Validator actions

Validator Actions

This section details commands that are commonly useful to validator operators.

Commission-rate changes

A validator can change their commission rate through the change-commission-rate command:

namadac change-commission-rate --validator <validator> --commission-rate <commission-rate>

The maximum allowed change in commision rate per epoch is specified by the validator's max-commission-rate-change parameter.

The max-commission-rate-change can only be set on validator initialization; it cannot be changed later.

Metadata changes

Each validator account has associated on-chain metadata; in addition to the (required) security email address, several optional fields (such as name, avatar, etc.) can be provided. These are commonly displayed in applications such as block explorers or wallets to visually distinguish validators from one another.

A validator can update their metadata at any time with the change-metadata command:

namadac change-metadata \
  --validator $VALIDATOR_ADDRESS \
  --description $DESCRIPTION \
  --email $EMAIL \
  --discord-handle $DISCORD_HANDLE \
  --website $WEBSITE \
  --avatar $AVATAR \
  --name $NAME

Only the --validator argument is required along with at least one of the other arguments listed above. In order to remove a piece of metadata (aside from the required email), pass "" as an argument.

For example, in order to change the validator name and description but remove the existing discord handle, one would run:

namadac change-metadata --validator $VALIDATOR_ADDRESS \
  --description $NEW_DESC \
  --discord-handle "" \
  --name $NEW_NAME

Deactivation and reactivation

You can deactivate your validator with the deactivate command:

namadac deactivate-validator --validator $VALIDATOR_ADDRESS

Once deactivated, the validator will no longer participate in the consensus protocol. This will take effect at the end of the current epoch + pipeline_length. All bonds and delegations associated with the validator remain intact. Delegators can still delegate to the validator, but as the validator is inactive, it will not generate staking rewards until it is reactivated.

To reactivate your validator, use the reactivate command:

namadac reactivate-validator --validator $VALIDATOR_ADDRESS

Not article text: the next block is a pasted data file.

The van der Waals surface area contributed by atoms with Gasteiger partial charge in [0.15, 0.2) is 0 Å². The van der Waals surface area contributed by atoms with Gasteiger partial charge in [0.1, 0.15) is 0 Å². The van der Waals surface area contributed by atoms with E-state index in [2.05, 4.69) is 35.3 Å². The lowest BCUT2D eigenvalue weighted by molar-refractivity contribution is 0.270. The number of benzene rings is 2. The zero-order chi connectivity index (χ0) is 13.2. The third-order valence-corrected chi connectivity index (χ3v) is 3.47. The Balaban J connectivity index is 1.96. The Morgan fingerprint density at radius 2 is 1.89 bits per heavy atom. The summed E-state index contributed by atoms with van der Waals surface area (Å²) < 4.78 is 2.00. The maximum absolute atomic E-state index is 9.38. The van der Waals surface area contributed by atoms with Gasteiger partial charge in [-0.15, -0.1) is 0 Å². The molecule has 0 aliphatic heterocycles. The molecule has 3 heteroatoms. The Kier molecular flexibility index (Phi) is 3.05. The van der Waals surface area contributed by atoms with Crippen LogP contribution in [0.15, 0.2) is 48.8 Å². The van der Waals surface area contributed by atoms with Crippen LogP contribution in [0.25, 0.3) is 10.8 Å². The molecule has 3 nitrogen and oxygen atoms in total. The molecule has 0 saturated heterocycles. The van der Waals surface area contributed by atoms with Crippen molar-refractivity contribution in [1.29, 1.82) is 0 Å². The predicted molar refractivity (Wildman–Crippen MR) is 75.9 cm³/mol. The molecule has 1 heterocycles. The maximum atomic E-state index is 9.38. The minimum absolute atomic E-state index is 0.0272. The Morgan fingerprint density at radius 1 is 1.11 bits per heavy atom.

This will reactivate the validator at the end of the current epoch + pipeline_length.

Changing the Consensus Key

A validator's consensus key is used to sign blocks and participate in the CometBFT consensus protocol. This key ensures that only authorized validators can propose and vote on blocks, contributing to the network's overall security. It is crucial that all validators keep their consensus keys secret and secure.

Validators are able to change their consensus key, allowing for enhanced security and key rotation practices. This process is essential for maintaining the security of the validator's operations and protecting against potential compromise.

To change their consensus key, validators can use the following command:

namadac change-consensus-key --validator $VALIDATOR_ADDRESS --signing-keys $SIGNING_KEYS

The new consensus key will be recorded in the wallet.toml file and is scheduled to become active 2 blocks before the pipeline offset from the epoch at the moment of activation. This timing ensures a smooth transition.

After the transition period, validators must replace the current priv_validator_key.json with the newly generated key. This step is crucial for activating the new consensus key for block signing.

It is essential for validators to plan the key rotation accordingly to ensure continuous participation in block validation with minimal interruption.

Generating a New Consensus Key

To generate a new consensus key, use the following command:

namadaw convert --alias $NEW_CONSENSUS_KEY

This command will create a new consensus key, which validators should securely store and use to replace the existing priv_validator_key.json file. It is critical for validators to perform this step correctly.

After updating the consensus key, validators can find their new validator address with the following command:

namadaw find --alias $NEW_CONSENSUS_KEY

Withdrawing rewards

When a delegator bonds tokens to an active validator, staking rewards accrue in the form of the native token. These rewards need to be claimed before they are credited to the delegator's account. The same holds true for when the validator has self-bonded. Rewards can be withdrawn with the command:

namadac claim-rewards --validator $VALIDATOR_ADDRESS

Submitting an unjail transaction

See the section on jailing for further info.

Voting on governance

An important function of validators is active participation in governance. It is particularly important for validators to vote on governance proposals because they vote on behalf of not only their self-bonded stake, but any delegated stake which has not submitted a vote of their own.

In other words, a validator's vote determines the 'default' vote for all its delegators. A delegator wishing to vote differently can override this by submitting a vote transaction of their own, which they may do at any time before the end of the voting period (including after the validator has voted).


Validators have a shortened voting window -- they can only cast votes during the first two-thirds of a proposal's voting period.

This is to allow delegators time to check how their delegatee validator has voted, in case they wish to vote differently.